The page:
Brussels – Potential conflicts of interest and transparency concerns hang over the European Chemicals Agency (ECHA), as it prepares a crucial assessment of glyphosate, a controversial weedkiller which has been linked to cancer, warned Greenpeace.

ECHA’s Risk Assessment Committee is meeting on 8 and 15 March to discuss the health and environmental impacts caused by the use of glyphosate.

In a letter to the agency on behalf of 20 health and environmental organisations, Greenpeace said that the chairman of ECHA’s Risk Assessment Committee and two other members appear to breach the agency’s own conflict of interest rules. The organisations also criticised ECHA’s practice of basing assessments on unpublished industry studies.

The chair of the ECHA committee, Tim Bowmer, worked for two consultancies in the chemical sector for 20 years, including as business development manager and senior account manager. His contract with the organisations ended the day before he started his employment as chair of ECHA’s Risk Assessment Committee.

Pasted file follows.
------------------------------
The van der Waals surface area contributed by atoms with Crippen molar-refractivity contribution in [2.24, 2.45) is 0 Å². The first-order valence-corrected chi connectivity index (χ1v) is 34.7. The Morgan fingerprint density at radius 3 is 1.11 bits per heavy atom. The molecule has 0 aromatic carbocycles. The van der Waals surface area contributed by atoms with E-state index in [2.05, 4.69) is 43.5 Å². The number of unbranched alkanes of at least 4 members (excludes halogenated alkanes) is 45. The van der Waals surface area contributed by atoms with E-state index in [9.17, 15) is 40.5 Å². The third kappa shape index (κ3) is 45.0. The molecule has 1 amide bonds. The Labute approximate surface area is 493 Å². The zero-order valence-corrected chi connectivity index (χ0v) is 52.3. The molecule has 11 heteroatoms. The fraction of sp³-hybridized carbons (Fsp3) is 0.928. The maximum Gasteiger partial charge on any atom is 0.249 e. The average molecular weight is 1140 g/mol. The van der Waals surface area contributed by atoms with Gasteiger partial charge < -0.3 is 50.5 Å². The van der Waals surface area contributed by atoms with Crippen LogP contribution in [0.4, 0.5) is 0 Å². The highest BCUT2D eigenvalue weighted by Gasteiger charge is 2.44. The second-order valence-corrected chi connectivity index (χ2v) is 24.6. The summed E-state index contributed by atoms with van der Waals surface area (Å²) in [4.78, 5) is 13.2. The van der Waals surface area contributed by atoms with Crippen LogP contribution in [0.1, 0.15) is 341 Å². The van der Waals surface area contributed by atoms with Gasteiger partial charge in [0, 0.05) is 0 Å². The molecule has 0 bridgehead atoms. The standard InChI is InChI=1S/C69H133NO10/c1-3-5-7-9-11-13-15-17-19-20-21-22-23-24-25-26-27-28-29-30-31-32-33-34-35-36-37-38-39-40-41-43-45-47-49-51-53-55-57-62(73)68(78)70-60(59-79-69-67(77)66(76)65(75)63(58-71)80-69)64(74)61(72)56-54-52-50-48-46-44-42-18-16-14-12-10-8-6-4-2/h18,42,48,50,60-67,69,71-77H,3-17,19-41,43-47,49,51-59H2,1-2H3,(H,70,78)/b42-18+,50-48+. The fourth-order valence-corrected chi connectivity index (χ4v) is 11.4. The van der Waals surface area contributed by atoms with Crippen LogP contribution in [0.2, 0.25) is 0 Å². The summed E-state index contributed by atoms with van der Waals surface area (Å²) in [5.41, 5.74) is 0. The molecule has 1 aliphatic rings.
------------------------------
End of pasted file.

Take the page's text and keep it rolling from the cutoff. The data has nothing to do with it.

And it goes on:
Greenpeace EU food policy director Franziska Achterberg said: “The question of whether glyphosate can cause cancer affects millions of people in Europe. This is why the scientists who review the evidence on behalf of the European Chemicals Agency must be entirely independent, especially from corporate interests. The practice of using unpublished industry studies must end so that all scientific assessments by EU regulatory agencies can be independently verified.”

In 2015, the WHO’s cancer research agency, IARC, classified glyphosate as “probably carcinogenic to humans”. However, the European Food Safety Authority (EFSA) said there wasinsufficient scientific evidence of a cancer link. EFSA also relied on “unpublished studies” unavailable to the IARC experts, stating that they formed the “core basis” of its evaluation. After significant controversy on the safety of glyphosate, the European Union postponed its decision on a new EU licence until ECHA finalised its assessment, due by November 2017.

Earlier this year, a coalition of civil society organisations launched a European Citizens’ Initiative calling on the European Commission to ban glyphosate, reform the EU pesticide approval process, and set mandatory targets to reduce pesticide use in the EU. Almost 430,000 people have already signed the petition.


Franziska Achterberg – Greenpeace EU food policy director: +32 (0)498 362403, [email protected]

Greenpeace EU press desk: +32 (0)2 274 1911, [email protected]

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